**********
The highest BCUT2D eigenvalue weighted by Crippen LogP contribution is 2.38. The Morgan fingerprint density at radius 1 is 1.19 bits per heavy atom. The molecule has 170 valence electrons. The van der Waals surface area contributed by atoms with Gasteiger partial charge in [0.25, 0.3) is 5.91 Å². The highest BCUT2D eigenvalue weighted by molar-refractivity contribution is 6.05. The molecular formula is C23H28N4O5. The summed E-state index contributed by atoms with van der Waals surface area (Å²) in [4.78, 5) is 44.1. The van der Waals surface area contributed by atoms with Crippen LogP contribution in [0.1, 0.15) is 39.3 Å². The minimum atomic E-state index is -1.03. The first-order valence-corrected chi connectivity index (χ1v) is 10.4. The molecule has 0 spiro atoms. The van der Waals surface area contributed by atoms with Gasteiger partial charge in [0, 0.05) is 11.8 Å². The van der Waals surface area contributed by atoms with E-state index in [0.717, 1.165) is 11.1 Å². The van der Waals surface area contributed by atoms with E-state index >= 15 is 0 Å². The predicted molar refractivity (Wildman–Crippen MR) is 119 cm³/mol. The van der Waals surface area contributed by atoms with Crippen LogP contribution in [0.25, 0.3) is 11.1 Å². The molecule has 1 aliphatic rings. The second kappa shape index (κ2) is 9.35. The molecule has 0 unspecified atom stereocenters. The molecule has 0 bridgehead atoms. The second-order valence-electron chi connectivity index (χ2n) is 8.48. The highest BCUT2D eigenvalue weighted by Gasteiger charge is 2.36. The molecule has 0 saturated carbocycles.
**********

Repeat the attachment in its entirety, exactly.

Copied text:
The highest BCUT2D eigenvalue weighted by Crippen LogP contribution is 2.38. The Morgan fingerprint density at radius 1 is 1.19 bits per heavy atom. The molecule has 170 valence electrons. The van der Waals surface area contributed by atoms with Gasteiger partial charge in [0.25, 0.3) is 5.91 Å². The highest BCUT2D eigenvalue weighted by molar-refractivity contribution is 6.05. The molecular formula is C23H28N4O5. The summed E-state index contributed by atoms with van der Waals surface area (Å²) in [4.78, 5) is 44.1. The van der Waals surface area contributed by atoms with Crippen LogP contribution in [0.1, 0.15) is 39.3 Å². The minimum atomic E-state index is -1.03. The first-order valence-corrected chi connectivity index (χ1v) is 10.4. The molecule has 0 spiro atoms. The van der Waals surface area contributed by atoms with Gasteiger partial charge in [0, 0.05) is 11.8 Å². The van der Waals surface area contributed by atoms with E-state index in [0.717, 1.165) is 11.1 Å². The van der Waals surface area contributed by atoms with E-state index >= 15 is 0 Å². The predicted molar refractivity (Wildman–Crippen MR) is 119 cm³/mol. The van der Waals surface area contributed by atoms with Crippen LogP contribution in [0.25, 0.3) is 11.1 Å². The molecule has 1 aliphatic rings. The second kappa shape index (κ2) is 9.35. The molecule has 0 unspecified atom stereocenters. The molecule has 0 bridgehead atoms. The second-order valence-electron chi connectivity index (χ2n) is 8.48. The highest BCUT2D eigenvalue weighted by Gasteiger charge is 2.36. The molecule has 0 saturated carbocycles.